Newspaper of The New York Herald, December 15, 1848, Page 1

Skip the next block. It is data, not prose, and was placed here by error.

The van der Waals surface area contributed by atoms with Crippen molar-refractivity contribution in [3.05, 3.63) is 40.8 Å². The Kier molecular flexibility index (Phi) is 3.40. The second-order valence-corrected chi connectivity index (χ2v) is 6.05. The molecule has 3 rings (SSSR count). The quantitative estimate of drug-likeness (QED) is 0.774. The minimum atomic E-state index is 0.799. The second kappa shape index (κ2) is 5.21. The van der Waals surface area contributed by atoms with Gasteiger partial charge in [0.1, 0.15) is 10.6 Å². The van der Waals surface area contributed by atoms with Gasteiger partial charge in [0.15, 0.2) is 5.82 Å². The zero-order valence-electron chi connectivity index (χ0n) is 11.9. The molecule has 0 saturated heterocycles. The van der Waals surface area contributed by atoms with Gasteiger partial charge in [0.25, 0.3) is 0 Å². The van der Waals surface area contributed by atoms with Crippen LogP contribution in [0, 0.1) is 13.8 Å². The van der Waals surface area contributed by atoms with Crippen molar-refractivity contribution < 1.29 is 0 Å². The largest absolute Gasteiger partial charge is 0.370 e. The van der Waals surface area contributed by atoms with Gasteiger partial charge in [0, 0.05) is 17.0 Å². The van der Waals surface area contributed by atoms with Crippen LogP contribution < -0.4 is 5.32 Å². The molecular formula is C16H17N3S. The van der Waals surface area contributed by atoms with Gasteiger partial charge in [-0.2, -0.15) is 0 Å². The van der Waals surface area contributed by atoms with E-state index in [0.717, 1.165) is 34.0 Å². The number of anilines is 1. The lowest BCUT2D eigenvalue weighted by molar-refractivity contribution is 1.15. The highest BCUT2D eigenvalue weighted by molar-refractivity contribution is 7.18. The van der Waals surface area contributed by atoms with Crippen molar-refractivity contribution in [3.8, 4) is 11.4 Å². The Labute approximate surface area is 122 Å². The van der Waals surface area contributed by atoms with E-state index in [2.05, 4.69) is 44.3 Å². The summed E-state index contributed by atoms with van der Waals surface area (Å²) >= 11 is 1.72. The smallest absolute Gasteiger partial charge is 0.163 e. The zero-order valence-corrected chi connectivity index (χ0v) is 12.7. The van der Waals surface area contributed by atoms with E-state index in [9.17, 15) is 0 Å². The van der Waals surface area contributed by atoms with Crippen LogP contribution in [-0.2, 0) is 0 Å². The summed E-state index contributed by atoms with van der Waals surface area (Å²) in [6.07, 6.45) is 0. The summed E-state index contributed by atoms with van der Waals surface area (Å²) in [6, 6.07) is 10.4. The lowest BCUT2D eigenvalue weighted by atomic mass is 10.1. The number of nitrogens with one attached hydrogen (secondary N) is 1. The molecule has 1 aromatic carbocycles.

Newspaper of The New York Herald dated December 15, 1848 Page 1